The good news is that becoming adept at yoga does lower your stress response.

Updated 2 May 2011: Women with high job strain have a 40% increased risk of cardiovascular (CV) disease compared to those with low job strain, according to research presented at the American Heart Association’s Scientific Sessions 2010. They defined job strain, a form of psychological stress, as having a demanding job, little or no decision-making authority or opportunities to use you creative or individual skills. Their findings were based on a sample of over 17,000 healthy women who participated in the Women’s Health Study. Primarily white health professionals with an average age of 57, they were tracked for 10 years whilst they provided information about job strain and job insecurity.

Job insecurity was associated with risk factors for CV disease such as high blood pressure, increased cholesterol, and excess body weight but not directly associated with heart attacks, strokes and CV death.

The higher CV risks for those who reported high job strain included heart attacks, ischemic strokes, coronary bypass surgery, balloon angioplasty, or death.

The findings that women in jobs with high demand and low control are at risk echo UK research on Civil Servants (The Whitehall studies). The first Whitehall Study compared mortality of people in the highly stratified environment of the British Civil Service over a 10 year period starting in 1967. It showed that among British civil servants, mortality was 3 times higher among those in the lower grade when compared to the higher grade. The more senior one was in the employment hierarchy, the longer one might expect to live compared to people in lower employment grades. It also found higher mortality rates due to all causes but specifically coronary heart disease for men in the lower employment grade when compared to men in higher grades.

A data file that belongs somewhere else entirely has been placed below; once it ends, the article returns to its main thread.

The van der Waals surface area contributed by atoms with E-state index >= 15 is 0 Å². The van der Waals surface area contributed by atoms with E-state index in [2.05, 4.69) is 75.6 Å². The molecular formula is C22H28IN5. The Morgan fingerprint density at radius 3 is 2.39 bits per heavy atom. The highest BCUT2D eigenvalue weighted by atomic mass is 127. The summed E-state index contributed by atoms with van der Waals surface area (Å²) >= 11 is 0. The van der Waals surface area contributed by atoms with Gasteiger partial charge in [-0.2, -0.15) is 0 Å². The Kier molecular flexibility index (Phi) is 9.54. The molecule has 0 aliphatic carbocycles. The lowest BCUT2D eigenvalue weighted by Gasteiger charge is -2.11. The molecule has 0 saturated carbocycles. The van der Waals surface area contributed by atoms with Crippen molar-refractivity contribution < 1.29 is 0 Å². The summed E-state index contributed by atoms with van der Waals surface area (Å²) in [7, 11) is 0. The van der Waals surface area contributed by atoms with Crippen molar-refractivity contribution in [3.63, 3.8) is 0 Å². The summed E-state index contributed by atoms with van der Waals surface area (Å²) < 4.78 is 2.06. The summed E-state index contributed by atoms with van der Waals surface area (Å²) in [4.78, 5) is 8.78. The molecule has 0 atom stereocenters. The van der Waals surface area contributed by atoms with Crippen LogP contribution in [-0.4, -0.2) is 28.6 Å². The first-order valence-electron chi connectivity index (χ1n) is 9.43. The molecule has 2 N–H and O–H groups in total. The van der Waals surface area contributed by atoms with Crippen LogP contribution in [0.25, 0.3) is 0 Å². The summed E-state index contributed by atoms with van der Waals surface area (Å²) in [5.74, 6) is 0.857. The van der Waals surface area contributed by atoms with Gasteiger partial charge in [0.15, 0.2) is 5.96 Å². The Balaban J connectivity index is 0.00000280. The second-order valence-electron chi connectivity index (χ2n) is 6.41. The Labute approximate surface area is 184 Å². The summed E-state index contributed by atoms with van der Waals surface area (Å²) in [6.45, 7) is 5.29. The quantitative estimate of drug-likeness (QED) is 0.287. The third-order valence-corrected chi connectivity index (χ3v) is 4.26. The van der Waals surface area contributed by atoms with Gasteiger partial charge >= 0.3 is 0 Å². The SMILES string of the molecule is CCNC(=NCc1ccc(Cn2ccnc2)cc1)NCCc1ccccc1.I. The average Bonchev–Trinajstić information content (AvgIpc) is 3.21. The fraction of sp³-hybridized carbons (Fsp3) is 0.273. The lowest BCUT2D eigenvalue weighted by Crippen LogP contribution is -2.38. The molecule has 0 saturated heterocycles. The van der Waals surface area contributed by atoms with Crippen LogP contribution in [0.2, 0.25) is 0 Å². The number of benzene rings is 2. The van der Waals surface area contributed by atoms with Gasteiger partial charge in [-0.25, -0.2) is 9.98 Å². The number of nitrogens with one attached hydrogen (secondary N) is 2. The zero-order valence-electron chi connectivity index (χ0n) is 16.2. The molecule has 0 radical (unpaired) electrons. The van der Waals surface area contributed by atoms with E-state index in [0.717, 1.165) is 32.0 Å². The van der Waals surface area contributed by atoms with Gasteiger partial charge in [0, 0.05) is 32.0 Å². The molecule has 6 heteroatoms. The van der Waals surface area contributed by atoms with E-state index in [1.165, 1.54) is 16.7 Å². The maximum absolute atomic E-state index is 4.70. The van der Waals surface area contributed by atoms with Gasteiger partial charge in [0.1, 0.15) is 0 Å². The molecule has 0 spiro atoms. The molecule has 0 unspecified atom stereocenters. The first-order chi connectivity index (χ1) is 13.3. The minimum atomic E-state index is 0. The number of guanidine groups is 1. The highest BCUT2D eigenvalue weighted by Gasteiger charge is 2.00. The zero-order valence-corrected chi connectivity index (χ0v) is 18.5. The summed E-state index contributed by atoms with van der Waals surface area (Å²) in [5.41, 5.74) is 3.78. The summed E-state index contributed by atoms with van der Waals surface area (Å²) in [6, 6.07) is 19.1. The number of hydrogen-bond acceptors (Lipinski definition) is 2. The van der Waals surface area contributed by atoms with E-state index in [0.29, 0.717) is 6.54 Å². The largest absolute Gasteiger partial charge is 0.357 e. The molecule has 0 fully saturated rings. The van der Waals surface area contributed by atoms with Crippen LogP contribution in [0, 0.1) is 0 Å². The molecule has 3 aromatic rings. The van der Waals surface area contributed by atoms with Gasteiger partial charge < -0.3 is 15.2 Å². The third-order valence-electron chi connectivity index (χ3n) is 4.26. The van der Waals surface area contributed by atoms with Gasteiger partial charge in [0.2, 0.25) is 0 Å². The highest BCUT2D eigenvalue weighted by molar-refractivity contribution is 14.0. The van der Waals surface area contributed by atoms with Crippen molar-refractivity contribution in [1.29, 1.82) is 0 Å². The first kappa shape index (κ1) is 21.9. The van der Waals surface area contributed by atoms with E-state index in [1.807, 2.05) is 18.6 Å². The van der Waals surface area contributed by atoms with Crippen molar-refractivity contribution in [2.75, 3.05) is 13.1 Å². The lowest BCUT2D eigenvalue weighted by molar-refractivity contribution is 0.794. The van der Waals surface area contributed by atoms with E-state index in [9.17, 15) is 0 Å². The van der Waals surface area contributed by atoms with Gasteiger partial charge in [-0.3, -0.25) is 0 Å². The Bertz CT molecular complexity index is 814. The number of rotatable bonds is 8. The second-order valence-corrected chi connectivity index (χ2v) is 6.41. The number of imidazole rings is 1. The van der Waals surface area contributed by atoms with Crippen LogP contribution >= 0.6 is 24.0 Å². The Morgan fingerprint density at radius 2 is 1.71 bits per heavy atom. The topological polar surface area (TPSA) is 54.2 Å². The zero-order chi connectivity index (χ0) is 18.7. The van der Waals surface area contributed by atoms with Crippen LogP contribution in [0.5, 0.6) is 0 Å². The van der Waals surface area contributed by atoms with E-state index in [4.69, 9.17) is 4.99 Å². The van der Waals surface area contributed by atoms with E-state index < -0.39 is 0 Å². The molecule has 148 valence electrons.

Twenty years later, the Whitehall II study, a longitudinal, prospective cohort study of 10,308 women and men, all of whom were employed in the London offices of the British Civil Service at the time they were recruited to the study in 1985, documented a similar gradient in morbidity in women as well as men.  The studies revealed this social gradient for a range of different diseases: heart disease, some cancers, chronic lung disease, gastrointestinal disease, depression, suicide, sickness absence, back pain and general feelings of ill-health.

Leadership pantomime?

A recent article in the Sunday Times asked “what qualities are needed to become an NHS leader” (ie apart from having a skin like a rhinoceros or attracting headlines through being engaged to the NHS Chief Executive)

And if you read as far as the “How to get to the top” bullet points at the end you may despair at the advice to “understand the numerous changes in the last decade“. So if you think it’s sometimes a bit like a pantomime (“Oh no it isn’t!”  I hear you cry).

And staying with the dramatic arts enhancing your  confidence and well-being, are you operating in your first, second or third circle? A top voice coach, Patsy Rodenburg from the Guildhall School of Music and Drama, has written a book on “Power Presentation” which is well worth a read.